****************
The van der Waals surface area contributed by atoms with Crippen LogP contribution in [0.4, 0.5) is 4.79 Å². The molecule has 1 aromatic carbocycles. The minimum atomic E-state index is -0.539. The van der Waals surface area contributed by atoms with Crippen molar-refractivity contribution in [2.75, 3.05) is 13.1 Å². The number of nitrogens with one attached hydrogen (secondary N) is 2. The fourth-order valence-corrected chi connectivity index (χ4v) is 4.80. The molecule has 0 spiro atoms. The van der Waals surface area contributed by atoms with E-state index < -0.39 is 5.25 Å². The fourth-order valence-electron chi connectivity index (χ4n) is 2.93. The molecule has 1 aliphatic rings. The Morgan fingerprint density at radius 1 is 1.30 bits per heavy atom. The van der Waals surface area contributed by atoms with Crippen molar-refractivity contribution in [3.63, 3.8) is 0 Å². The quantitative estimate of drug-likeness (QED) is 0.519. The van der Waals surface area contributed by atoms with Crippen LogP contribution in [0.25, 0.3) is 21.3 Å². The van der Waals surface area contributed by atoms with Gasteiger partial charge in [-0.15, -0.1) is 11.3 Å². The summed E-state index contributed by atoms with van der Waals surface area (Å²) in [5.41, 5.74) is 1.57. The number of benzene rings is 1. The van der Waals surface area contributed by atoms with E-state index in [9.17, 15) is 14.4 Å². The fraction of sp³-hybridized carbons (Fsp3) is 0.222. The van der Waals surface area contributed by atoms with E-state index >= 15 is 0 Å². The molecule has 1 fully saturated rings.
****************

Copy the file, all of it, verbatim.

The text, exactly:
The van der Waals surface area contributed by atoms with Crippen LogP contribution in [0.4, 0.5) is 4.79 Å². The molecule has 1 aromatic carbocycles. The minimum atomic E-state index is -0.539. The van der Waals surface area contributed by atoms with Crippen molar-refractivity contribution in [2.75, 3.05) is 13.1 Å². The number of nitrogens with one attached hydrogen (secondary N) is 2. The fourth-order valence-corrected chi connectivity index (χ4v) is 4.80. The molecule has 0 spiro atoms. The van der Waals surface area contributed by atoms with E-state index < -0.39 is 5.25 Å². The fourth-order valence-electron chi connectivity index (χ4n) is 2.93. The molecule has 1 aliphatic rings. The Morgan fingerprint density at radius 1 is 1.30 bits per heavy atom. The van der Waals surface area contributed by atoms with Crippen molar-refractivity contribution in [3.63, 3.8) is 0 Å². The quantitative estimate of drug-likeness (QED) is 0.519. The van der Waals surface area contributed by atoms with Crippen LogP contribution in [0.25, 0.3) is 21.3 Å². The van der Waals surface area contributed by atoms with Gasteiger partial charge in [-0.15, -0.1) is 11.3 Å². The summed E-state index contributed by atoms with van der Waals surface area (Å²) in [5.41, 5.74) is 1.57. The number of benzene rings is 1. The van der Waals surface area contributed by atoms with E-state index in [9.17, 15) is 14.4 Å². The fraction of sp³-hybridized carbons (Fsp3) is 0.222. The van der Waals surface area contributed by atoms with E-state index >= 15 is 0 Å². The molecule has 1 fully saturated rings.